Back in 2007, a few friends and I started a “Live Green” movement to start saving energy, and to start advocating for cleaner air, a cleaner planet and generally, advocate for green and blue—green earth, blue waters. Or blue skies. We even used clouds as a backdrop for a panel in a CSR exhibit, which other people found odd at that time.
That is the price first-movers have to pay. People may find your idea odd, out of the ordinary or downright weird. I explained that using power strips could help you save phantom loads of electricity. I explained that reusing real cups rather than styro or paper cups was more earth-friendly.
In 2008, my ECHOstore partners and I went full blast into this advocacy. Live Green. Then reduce, reuse, recycle. Now, they have added: Repurpose. Upcycle. All referring to conserving our resources for a better world.
Then we started to grow our own food in our humble little farm in Amadeo, Cavite. We were looking for organically grown vegetables and had a difficult time telling one vendor from another. “Let’s grow it ourselves then!” we told each other.
Besides growing food in our backyard, we started to check out how chickens were grown and visited nearby Manuel Pedro Farms. Agnes, our mentor and neighbor, also had native pigs, which would become the “lechon” or pork chop at Antonio’s. Then we learned about dory or cream dory. Then we found out the difference between air-dry chilling chickens rather than submerging them in chlorinated water (bleach).
Finally, we met Marietta Paragas of Cordillera Network who asked us why we were not yet part of “Slow Food.” I read up and found out about the movement—how it advocates for good, clean and fair food. And is this not what we all want to have?
“Cool,” my partners and I thought. There is a name for what we are doing, and it’s called “slow food.”
I first thought it was just about buying local so we could lessen our carbon footprint. But other than buying local, it was also buying quality.
Buying artisanal (yes, people abuse the word or term) or produced by small farmers or producers. Buying what the farmer will eat and provide for his family. Not what he will usually sell in the market, which may be the tainted ones.
Even for coffee, the farmer keeps the best for himself and sells the others. Same with fruits like pineapple, banana or anything doubtfully sprayed with pesticide and injected with growth hormones. The same with milk. What milk shall we give our children besides breast milk? Will rice milk give them the same protein? How about goat’s milk? Why should it be better than cow’s milk, which can be cheaper and easier to get?
And so our journey continued until we got to Salone del Gusto and Terra Madre in Turin, Italy in late 2012. There, we saw the whole movement of farmers, producers and artisans (again, that abused word) sample their food. Talks at workshops, demos of bread making, wine tasting, sea salt and butter sampling, and even sharing of stories about root crops and tropical fruits and vegetables. Five days of immersion and you become a convert. Then you sign up as a member of the worldwide movement to save diversity through preservation of food and livestock across the continents.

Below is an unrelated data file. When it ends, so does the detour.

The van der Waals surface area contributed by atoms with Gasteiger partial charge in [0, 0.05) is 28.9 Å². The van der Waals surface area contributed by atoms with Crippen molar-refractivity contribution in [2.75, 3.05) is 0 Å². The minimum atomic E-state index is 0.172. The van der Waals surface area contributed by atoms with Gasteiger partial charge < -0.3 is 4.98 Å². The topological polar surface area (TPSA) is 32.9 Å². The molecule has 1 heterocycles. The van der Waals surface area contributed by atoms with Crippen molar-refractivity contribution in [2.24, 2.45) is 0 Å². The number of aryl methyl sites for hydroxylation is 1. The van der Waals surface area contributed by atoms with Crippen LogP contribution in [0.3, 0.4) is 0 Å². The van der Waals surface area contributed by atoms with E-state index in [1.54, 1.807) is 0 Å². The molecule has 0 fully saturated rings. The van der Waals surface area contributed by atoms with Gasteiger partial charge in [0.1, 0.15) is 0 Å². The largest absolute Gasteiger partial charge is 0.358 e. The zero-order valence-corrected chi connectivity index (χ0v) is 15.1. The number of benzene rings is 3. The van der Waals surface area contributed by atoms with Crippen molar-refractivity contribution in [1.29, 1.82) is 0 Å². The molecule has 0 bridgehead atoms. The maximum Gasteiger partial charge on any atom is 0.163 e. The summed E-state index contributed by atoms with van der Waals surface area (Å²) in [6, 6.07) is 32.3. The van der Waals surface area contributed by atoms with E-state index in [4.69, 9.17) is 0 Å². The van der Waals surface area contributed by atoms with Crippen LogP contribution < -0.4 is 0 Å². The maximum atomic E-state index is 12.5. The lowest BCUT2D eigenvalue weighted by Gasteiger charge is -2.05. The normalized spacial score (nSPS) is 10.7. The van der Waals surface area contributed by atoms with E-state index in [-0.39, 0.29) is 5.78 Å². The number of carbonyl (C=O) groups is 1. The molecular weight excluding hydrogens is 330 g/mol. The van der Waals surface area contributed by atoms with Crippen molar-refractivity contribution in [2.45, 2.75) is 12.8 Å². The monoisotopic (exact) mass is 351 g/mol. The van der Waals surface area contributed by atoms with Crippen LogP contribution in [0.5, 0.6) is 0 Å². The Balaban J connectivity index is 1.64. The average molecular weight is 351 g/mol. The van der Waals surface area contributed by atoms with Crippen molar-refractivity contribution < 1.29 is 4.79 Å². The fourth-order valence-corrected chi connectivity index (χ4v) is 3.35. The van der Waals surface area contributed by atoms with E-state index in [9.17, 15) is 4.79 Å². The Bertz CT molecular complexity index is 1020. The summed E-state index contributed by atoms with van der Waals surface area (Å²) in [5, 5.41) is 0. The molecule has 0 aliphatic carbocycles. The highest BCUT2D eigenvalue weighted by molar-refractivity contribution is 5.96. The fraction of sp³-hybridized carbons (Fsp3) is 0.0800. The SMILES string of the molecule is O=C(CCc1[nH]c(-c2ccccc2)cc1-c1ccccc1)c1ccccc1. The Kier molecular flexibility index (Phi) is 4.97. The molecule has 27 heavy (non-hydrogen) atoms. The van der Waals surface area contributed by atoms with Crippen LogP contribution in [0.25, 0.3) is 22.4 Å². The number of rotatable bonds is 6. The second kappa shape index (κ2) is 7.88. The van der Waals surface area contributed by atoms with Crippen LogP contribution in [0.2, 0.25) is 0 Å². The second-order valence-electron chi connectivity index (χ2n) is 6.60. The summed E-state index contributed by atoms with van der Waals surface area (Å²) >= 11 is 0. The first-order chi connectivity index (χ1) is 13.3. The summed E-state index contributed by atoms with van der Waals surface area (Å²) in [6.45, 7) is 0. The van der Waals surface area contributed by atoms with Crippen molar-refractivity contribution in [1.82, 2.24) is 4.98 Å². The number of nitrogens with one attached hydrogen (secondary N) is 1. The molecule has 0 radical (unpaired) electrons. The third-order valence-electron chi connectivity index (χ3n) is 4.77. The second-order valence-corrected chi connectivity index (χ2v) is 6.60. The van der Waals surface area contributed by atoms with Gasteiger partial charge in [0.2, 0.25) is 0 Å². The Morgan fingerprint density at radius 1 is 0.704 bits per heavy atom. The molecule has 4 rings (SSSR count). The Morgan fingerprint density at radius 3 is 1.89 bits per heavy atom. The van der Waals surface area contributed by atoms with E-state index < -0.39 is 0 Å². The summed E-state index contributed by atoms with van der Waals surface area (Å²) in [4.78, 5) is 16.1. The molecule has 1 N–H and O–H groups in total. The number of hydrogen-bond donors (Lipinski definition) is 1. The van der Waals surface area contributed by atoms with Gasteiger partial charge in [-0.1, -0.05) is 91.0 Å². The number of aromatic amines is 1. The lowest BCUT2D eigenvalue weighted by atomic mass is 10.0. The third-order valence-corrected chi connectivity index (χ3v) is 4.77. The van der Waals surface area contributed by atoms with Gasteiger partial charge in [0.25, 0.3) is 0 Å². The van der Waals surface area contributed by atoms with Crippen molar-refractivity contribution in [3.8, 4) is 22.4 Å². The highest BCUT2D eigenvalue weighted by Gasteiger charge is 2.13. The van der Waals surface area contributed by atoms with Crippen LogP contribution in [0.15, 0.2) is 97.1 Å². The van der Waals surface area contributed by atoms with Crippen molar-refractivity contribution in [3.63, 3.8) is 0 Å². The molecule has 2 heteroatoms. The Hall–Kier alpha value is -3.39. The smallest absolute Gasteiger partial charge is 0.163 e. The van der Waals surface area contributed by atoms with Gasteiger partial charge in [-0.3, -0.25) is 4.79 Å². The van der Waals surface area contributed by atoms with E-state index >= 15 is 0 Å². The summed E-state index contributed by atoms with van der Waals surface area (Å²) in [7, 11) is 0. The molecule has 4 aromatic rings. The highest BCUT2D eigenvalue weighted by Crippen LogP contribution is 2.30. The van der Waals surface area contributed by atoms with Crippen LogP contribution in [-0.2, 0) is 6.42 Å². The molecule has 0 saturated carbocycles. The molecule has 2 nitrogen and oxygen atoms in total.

This coming week, we will show you a snippet of what this movement can mean to chefs, cooks, and foodies. On August 7 at World Food Expo, Slow Food Philippines will hold a seminar as an introduction to slow food. We will also have a stand to showcase Philippine fruits and vegetables that may soon go extinct or just disappear from the face of the Earth in the Ark of Taste. We have invited chefs and slow food Philippines members to share what they are doing to preserve our heirloom rice, for example. Or our indigenous “batuan”(souring agent for kansi), or our ever-popular siling labuyo.
Come and listen so you, too, can help embrace the movement, which will preserve our culture as a people, sustain our diverse flora and fauna, and help keep our Filipino culture distinct and something to be proud of.
And if you feel one with us, join us in Turin, Italy on October 23 to 27, and feel one with the world of Slow Food.
For more information, log on to www.slowfood.it.
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Chit Juan is a founder and owner of ECHOStore sustainable lifestyle, ECHOmarket sustainable farms and ECHOcafe in Serendra, Podium, Centris QC mall and Davao City. She also is president of the Women’s Business Council of the Philippines and President of the Philippine Coffee Board Inc., two non-profits close to her heart. She often speaks to corporates, youth and NGOs on social entrepreneurship, women empowerment, and coffee. You can follow her on twitter.com/chitjuan or find her on facebook:Pacita “Chit” Juan. Email her at firstname.lastname@example.org